PALCUS seeks to define Portuguese

The PalCUS survey which they hope will influence the US Census Department's 2020 Census forms seeking to have a category for Portuguese.

The PALCUS survey which they hope will influence the US Census Department’s 2020 Census forms they lobby to have a category for Portuguese speakers.

How do you see yourself?
That is the question the Portuguese American Leadership Council of the United States (PALCUS) wants you to answer as if you were filling out your Census forms.
Why? Well, PALCUS says the U.S. Census Bureau is looking into whether to offer Portuguese as a choice on the 2020 Census.
Currently, Portuguese is not among the listing of ethnicities on the Census forms. Many Portuguese have to decide whether to choose “other” on their forms and write in Portuguese or choose Hispanic or some other combination.
“As of now, we have no classification,” said PALCUS President Fernando Rosa. “In terms of actually creating a definition, that is what we are trying to accomplish. We either are falling into the white category, the black category or the Hispanic category. At this point, the Census (Bureau) is trying to revise the definition and we are hoping we will fall into a category where people are comfortable.”

Census Officials told O Jornal on Friday that no determination on any changes to how categories on the Census forms to appear in 2020 have been made.
Meanwhile, PALCUS has been using social media and emails to disseminate the survey across America. By Monday’s end, more than 700 people had taken the survey, which uses some Census Bureau questions and asks people how they would like to be categorized. The survey takes about four minutes to complete, depending upon your server speed and engagement.
“We are going to keep it up for at least another week,” said Rosa. “We are trying to get as large a sampling as we possible can to add to our date base. We are going to compile it and review it. We have a consultant on board and once we have the final analysis, once we have it all, we will present it to them (Census Bureau) to try to influence the position.”
The issue of what is a Hispanic and what is a Latino remains fluid. The original term Hispanic was adopted by the Census Bureau on their forms in 1970 as it was first used in the 1970’s by Government agencies seeking to classify people of Spanish origin. But, not all who speak Spanish are content with the classification of Hispanic, especially those in the Caribbean and Central and South America.
Brazilians, who do not speak Spanish, are also technically Latinos, but Portuguese who share the Iberian Peninsula with Spain are not technically “Latino” nor “Hispanic.”
Hence, the question and the confusion. The U.S. Department of Labor also allows people to self-designate themselves as a Hispanic, if they are Portuguese, and it cannot be contested.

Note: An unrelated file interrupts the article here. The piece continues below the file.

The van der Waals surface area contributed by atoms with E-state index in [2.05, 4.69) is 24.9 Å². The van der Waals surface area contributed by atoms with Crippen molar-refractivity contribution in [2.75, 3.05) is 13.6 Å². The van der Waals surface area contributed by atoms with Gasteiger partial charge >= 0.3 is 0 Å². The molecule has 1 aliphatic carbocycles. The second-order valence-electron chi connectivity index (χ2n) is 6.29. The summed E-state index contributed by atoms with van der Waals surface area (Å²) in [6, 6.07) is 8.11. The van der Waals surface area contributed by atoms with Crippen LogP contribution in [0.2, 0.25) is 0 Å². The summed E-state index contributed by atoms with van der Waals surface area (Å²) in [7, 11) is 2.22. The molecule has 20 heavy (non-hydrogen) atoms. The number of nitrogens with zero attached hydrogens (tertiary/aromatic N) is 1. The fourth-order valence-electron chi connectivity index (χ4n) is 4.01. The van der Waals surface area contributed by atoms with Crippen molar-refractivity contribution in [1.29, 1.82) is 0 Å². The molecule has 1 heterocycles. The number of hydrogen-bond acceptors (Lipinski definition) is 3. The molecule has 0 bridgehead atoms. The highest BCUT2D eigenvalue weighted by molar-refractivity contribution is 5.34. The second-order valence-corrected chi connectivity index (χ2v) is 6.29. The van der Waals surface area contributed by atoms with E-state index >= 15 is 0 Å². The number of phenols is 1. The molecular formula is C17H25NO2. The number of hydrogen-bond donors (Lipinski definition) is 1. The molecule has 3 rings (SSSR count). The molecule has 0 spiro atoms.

It sets the table for more confusion. Take the world’s largest and at times questionable encyclopedia – Wikipedia. It lists the definition of Hispanics like this: “Hispanic (Spanish: hispano, hispánico; Portuguese: hispânico, hispano, Catalan: hispà, hispànic)[1][2] is an ethnonym that denotes a relationship to Spain or, in some definitions, to ancient Hispania, which comprised the Iberian Peninsula including the modern states of Andorra, Portugal, and Spain and the British Crown Dependency of Gibraltar. Today, organizations in the United States use the term to refer to persons with a historical and cultural relationship either with Spain and Portugal or only with Spain.”
Even the United States government is not universal in its recognition of what is a Hispanic. The Department of Transportation recognizes Portuguese as Hispanic, as does the Small Business Administration, but the Census Bureau still does not.
And in 2020, it will recognize the Portuguese and Brazilians as something, but just what remains to be seen.

You can take the survey here.



  1. David da Silva Cornell

    Regarding “Brazilians, who do not speak Spanish, are also technically Latinos, but Portuguese who share the Iberian Peninsula with Spain are not technically “Latino” nor “Hispanic.””: The first part of this is actually not correct. At least for the 2010 Census, the Census Bureau explicitly stated that Brazilians too are neither “Latino” nor “Hispanic.”

    This is the official Census definition:

    “Hispanics or Latinos are those people who classified themselves in one of the specific Spanish, Hispanic, or Latino categories listed on the Census 2010 questionnaire -“Mexican,” “Puerto Rican”, or “Cuban”-as well as those who indicate that they are “another Hispanic, Latino, or Spanish origin.” People who do not identify with one of the specific origins listed on the questionnaire but indicate that they are “another Hispanic, Latino, or Spanish origin” are those whose origins are from Spain, the Spanish-speaking countries of Central or South America, or the Dominican Republic. The terms “Hispanic,” “Latino,” and “Spanish” are used interchangeably.